- Associated Press - Tuesday, January 17, 2017

CARSON CITY, Nev. (AP) - The Latest on Nevada Gov. Brian Sandoval’s State of the State address and two-year budget proposal (all times local PST):

9 p.m.

The Democratic leader of Nevada’s Senate doesn’t like Gov. Brian Sandoval’s latest plan to finance private schools with public money.

Senate Majority Leader Aaron Ford said Tuesday night the Republican governor’s proposal to spend $60 million over the next two years on a private school voucher program is the “wrong priority for Nevada’s kids.”

Ford says any amount of money directed to the private Education Savings Account will result in less money made available to public schools. The Nevada Supreme Court recently ruled the financing plan approved by the last GOP-controlled Legislature in 2015 was unconstitutional.

Ford says Nevada has made great strides under Sandoval’s tenure to diversify the economy and create new jobs and higher wages. But he says more has to be done to help those who’ve been left behind during the state’s economic recovery.

The Las Vegas Democrat says his own party will present an alternative “Nevada Blueprint” when the 2017 Legislature convenes Feb. 6.

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8:30 p.m.

Gov. Brian Sandoval’s State of the State address included a new announcement about Tesla Motors’ plans to expand its operations in northern Nevada with more than 500 additional jobs.

Sandoval told lawmakers during a joint session in Carson City Tuesday night that Tesla will expand the factory manufacturing lithium-ion batteries to power its electric cars to include the production of electric motors and gearboxes for its next car, the Model 3.

Tesla currently has more than 1,000 full-time employees and 2,000 construction workers on site at the 5 million-square-foot “gigafactory” along U.S. Interstate 80 east of Reno-Sparks.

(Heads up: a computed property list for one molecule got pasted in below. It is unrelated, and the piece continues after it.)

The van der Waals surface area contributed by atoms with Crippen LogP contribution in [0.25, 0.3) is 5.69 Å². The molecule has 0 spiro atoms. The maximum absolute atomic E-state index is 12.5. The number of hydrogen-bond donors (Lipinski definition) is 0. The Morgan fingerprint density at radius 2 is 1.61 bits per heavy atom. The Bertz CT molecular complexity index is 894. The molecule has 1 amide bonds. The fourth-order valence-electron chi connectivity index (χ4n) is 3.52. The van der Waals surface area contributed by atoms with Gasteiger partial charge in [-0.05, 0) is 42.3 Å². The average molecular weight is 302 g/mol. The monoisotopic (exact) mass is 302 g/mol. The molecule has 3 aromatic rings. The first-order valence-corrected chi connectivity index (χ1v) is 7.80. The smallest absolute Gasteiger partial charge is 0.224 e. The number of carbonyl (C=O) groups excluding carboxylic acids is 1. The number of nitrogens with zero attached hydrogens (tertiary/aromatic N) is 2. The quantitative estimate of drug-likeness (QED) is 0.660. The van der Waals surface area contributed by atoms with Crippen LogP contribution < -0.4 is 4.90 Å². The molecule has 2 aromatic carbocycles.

Sandoval says the new project will mean more than $350 million in additional capital investment and add 550 skilled jobs to Nevada’s new economy.

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7:50 p.m.

Gov. Brian Sandoval’s two-year budget proposal includes new money for state universities, K-12 education, veterans, prisons, state workers and Nevada’s park system.

His $8.1 billion budget blueprint includes a $100 million increase for a weighted school formula aimed at boosting schools with a high percentage of at-risk students who live in poverty or are learning to speak English, as well as special education and gifted and talented programs.

Sandoval unveiled his plans during an hour-long State of the State address Tuesday night to a joint session of the Democrat-controlled Legislature in Carson City.

His capital improvements budget includes $36 million for a new veterans’ nursing home in northern Nevada, a new Department of Motor Vehicles facility in south Reno and a new national guard readiness center in North Las Vegas.

Sandoval said he has included money to retrofit the state prison in northern Nevada to comply with the Americans with Disabilities Act, and establish a cyber defense office within the Nevada Department of Public Safety to better guard against computer hackers.

He also asked for $20 million in one-time money to fully fund the millennium scholarship program to help Nevada high school graduates go to college, and more money for technical and vocational training at community colleges.

Sandoval said his personal journey to every state park in Nevada the past year helped persuade him to propose $15 million in new spending for parks. He said the centerpiece would be a new 12,000-acre Walker River Recreation Area in Lyon County. It would include 28 miles of riverfront thanks to the private donation of three historic ranches valued at $8 million.

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6:45 p.m.

Gov. Brian Sandoval is proposing a 10 percent excise tax on the retail sale of recreational marijuana in Nevada to help finance about a 10 percent increase in the state budget over the next two years.

The excise tax is the only new tax in the $8.1 billion budget the second-term Republican presented to state lawmakers Tuesday night ahead of the 2017 legislative session.

It would come on top of a 15 percent wholesale tax that already was included in the ballot initiative voters approved in November legalizing recreational pot in Nevada.